The Lomo LC-A+ in 2000s Japan by Natsumi Hayashi12 Share Tweet
It takes a while to realize that the early 2000s were two decades ago. For Natsumi Hayashi, she was in her 20s discovering herself and figuring out what she wanted to do with her life. Fond of pushing buttons and cameras at a young age, Natsumi eventually fell into photography and has not stopped since. Reposting images of what it was like shooting in Japan at that time, we talk to her to see how different it was back then and how she used the Lomo LC-A+ to preserve these memories for a future generation.
Can you introduce yourself to the Lomography Community and tell us about how you started film photography?
My name is Natsumi Hayashi and I’m a Japanese photographer born in 1982. I am one half of the photography duo called Hisaji Hara & Natsumi Hayashi. Since my childhood, I have been very fond of pushing buttons which made me interested in cameras because of the many buttons. When I was a child, my father used to take pictures with his Nikon F-501 film SLR camera. At first, I was only allowed to press the button without inserting the film, but after elementary school, I was allowed to press the button with the film inserted. That is how I started film photography.
What camera and film stocks do you use? And what is your go-to camera and film?
My usual camera rotation includes a Ricoh Auto Half E, “Utsurun-desu” which is more commonly known as the Fujifilm Simple Ace, and of course the Lomo LC-A+. I’m also an avid user of my camera phone and you can see how I use it on my Instagram. For film I usually use the different Lomography Color Negative film but also Kodak Color Plus, Portra 160 and Fujifilm Superia Venus 400.
How was your experience using the Lomo LC-A+? What's your story with it and do you have any tips you can share for photographing with it?
When shooting with the cameras, I especially liked the feel of the shutter button and the smell of the camera body (I liked the smell of the LC-A even better.)
I don't remember where I bought my first LC-A, but it was around 2004. On the other hand, I remember I bought the LC-A+ on September 2, 2007, at a store called Smith's on the 6th floor of PARCO, a department store in Ikebukuro, Tokyo. So I have been using a bunch of LC-As for about 18 years now.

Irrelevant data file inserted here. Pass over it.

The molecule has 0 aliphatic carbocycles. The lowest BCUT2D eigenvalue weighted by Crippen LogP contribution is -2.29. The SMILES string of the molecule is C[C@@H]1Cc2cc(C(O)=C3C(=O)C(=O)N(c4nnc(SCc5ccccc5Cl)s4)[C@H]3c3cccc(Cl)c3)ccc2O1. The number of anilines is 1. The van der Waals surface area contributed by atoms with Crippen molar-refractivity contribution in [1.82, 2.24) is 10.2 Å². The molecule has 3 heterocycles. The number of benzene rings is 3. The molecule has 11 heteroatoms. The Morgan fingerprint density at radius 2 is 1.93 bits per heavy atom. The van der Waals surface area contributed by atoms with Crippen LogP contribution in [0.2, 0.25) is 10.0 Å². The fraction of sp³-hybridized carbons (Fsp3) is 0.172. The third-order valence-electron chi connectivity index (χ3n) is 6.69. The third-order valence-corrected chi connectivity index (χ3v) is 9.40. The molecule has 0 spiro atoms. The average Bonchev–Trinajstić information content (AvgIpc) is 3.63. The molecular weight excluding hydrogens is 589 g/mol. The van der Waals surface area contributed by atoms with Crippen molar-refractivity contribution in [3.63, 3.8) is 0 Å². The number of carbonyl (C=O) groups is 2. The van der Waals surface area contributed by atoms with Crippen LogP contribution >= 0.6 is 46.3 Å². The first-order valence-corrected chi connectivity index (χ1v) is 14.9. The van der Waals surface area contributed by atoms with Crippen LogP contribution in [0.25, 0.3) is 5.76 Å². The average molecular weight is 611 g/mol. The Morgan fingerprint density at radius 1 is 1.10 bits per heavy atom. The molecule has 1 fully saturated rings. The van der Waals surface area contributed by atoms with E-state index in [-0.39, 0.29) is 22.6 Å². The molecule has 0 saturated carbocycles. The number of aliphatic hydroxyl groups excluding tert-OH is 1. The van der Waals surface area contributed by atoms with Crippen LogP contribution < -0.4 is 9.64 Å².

I found it very convenient to carry around because it is small and very light. And yet it can take pictures with image quality as sharp as that of a large SLR camera, which I think is the charm of the LC-A+. However, when shooting hand-held in dark circumstances, the images may appear blurred or shaky, so I try to hold the camera firmly by tightening my arms fitted to my body and holding it like an SLR (of course, unexpected subtle blurring is also one of the charms of photos taken with the LC-A+). I also try to adjust the focus lever correctly according to the shooting distance. I think that when the focus is perfect, LC-A photos are both fantastically beautiful and realistically compelling at the same time.
How would you describe your style of photography?
I always carry a couple of cameras with me and take pictures whenever I want to. I decide whether to shoot with film or digital depending on my mood at the time.
I think I can say that I am a photographer who is always happy as long as I have a camera that I can carry easily, curiosity to search for subjects, and an electronic environment to share my photos on social media.
Can you describe what it was like to be shooting film in the 2000s?
I carried my Lomo LC-A around with me at all times and continued to take pictures as if I was obsessed with something. However, with the explosive increase in the number of people taking pictures with cell phones, hidden or sneaky photographing became a social problem, and unlike in the 1990s or today, people were afraid to point their cameras at people on the street. The problem was shared by people so much so that there were warning signs posted on the stairs of train platforms, "Someone is trying to take a picture of the inside of your skirt, please be careful!” The same warning signs still exist today, but with the advent of smartphones and social media, street photography is not necessarily considered a criminal activity anymore as more and more people are taking pictures and publishing them.